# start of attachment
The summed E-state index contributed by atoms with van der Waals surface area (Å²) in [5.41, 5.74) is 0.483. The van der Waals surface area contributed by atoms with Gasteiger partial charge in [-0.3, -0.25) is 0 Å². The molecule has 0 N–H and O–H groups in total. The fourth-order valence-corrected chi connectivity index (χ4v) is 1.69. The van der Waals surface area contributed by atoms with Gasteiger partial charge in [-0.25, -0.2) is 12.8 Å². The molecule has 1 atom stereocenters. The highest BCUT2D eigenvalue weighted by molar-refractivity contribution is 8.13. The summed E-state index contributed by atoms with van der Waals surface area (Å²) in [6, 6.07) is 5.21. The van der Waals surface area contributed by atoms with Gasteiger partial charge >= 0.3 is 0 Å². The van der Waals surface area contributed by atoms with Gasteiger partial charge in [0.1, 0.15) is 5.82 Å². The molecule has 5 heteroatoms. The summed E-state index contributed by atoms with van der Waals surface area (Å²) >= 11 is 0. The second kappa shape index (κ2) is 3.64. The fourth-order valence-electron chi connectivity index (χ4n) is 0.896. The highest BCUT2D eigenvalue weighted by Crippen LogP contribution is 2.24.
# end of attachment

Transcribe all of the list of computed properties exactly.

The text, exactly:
The summed E-state index contributed by atoms with van der Waals surface area (Å²) in [5.41, 5.74) is 0.483. The van der Waals surface area contributed by atoms with Gasteiger partial charge in [-0.3, -0.25) is 0 Å². The molecule has 0 N–H and O–H groups in total. The fourth-order valence-corrected chi connectivity index (χ4v) is 1.69. The van der Waals surface area contributed by atoms with Gasteiger partial charge in [-0.25, -0.2) is 12.8 Å². The molecule has 1 atom stereocenters. The highest BCUT2D eigenvalue weighted by molar-refractivity contribution is 8.13. The summed E-state index contributed by atoms with van der Waals surface area (Å²) in [6, 6.07) is 5.21. The van der Waals surface area contributed by atoms with Gasteiger partial charge >= 0.3 is 0 Å². The van der Waals surface area contributed by atoms with Gasteiger partial charge in [0.1, 0.15) is 5.82 Å². The molecule has 5 heteroatoms. The summed E-state index contributed by atoms with van der Waals surface area (Å²) >= 11 is 0. The second kappa shape index (κ2) is 3.64. The fourth-order valence-electron chi connectivity index (χ4n) is 0.896. The highest BCUT2D eigenvalue weighted by Crippen LogP contribution is 2.24.